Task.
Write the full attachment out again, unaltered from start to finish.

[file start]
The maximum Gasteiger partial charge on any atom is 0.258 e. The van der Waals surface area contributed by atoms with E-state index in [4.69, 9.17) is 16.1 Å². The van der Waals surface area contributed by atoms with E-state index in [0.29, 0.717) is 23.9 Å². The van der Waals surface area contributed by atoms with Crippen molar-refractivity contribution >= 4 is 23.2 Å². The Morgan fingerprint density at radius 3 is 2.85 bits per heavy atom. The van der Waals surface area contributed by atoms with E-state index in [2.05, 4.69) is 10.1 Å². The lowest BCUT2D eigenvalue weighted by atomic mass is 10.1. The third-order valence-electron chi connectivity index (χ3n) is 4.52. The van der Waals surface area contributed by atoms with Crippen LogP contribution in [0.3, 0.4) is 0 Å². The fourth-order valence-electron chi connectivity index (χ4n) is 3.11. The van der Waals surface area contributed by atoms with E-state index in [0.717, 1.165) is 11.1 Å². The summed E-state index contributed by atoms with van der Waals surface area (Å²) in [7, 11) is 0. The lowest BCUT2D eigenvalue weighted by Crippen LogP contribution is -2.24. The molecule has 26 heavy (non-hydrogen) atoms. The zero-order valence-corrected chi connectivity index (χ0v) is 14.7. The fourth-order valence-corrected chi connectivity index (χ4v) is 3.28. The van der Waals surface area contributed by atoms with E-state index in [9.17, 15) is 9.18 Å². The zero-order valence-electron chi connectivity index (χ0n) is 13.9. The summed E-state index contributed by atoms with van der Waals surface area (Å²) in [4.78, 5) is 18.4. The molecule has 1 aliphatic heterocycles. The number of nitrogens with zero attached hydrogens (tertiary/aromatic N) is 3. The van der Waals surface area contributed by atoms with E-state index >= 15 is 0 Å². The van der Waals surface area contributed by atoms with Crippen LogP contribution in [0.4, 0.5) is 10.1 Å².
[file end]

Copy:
The maximum Gasteiger partial charge on any atom is 0.258 e. The van der Waals surface area contributed by atoms with E-state index in [4.69, 9.17) is 16.1 Å². The van der Waals surface area contributed by atoms with E-state index in [0.29, 0.717) is 23.9 Å². The van der Waals surface area contributed by atoms with Crippen molar-refractivity contribution >= 4 is 23.2 Å². The Morgan fingerprint density at radius 3 is 2.85 bits per heavy atom. The van der Waals surface area contributed by atoms with E-state index in [2.05, 4.69) is 10.1 Å². The lowest BCUT2D eigenvalue weighted by atomic mass is 10.1. The third-order valence-electron chi connectivity index (χ3n) is 4.52. The van der Waals surface area contributed by atoms with Crippen LogP contribution in [0.3, 0.4) is 0 Å². The fourth-order valence-electron chi connectivity index (χ4n) is 3.11. The van der Waals surface area contributed by atoms with E-state index in [0.717, 1.165) is 11.1 Å². The summed E-state index contributed by atoms with van der Waals surface area (Å²) in [7, 11) is 0. The lowest BCUT2D eigenvalue weighted by Crippen LogP contribution is -2.24. The molecule has 26 heavy (non-hydrogen) atoms. The zero-order valence-corrected chi connectivity index (χ0v) is 14.7. The fourth-order valence-corrected chi connectivity index (χ4v) is 3.28. The van der Waals surface area contributed by atoms with E-state index in [9.17, 15) is 9.18 Å². The zero-order valence-electron chi connectivity index (χ0n) is 13.9. The summed E-state index contributed by atoms with van der Waals surface area (Å²) in [4.78, 5) is 18.4. The molecule has 1 aliphatic heterocycles. The number of nitrogens with zero attached hydrogens (tertiary/aromatic N) is 3. The van der Waals surface area contributed by atoms with E-state index >= 15 is 0 Å². The van der Waals surface area contributed by atoms with Crippen LogP contribution in [0.4, 0.5) is 10.1 Å².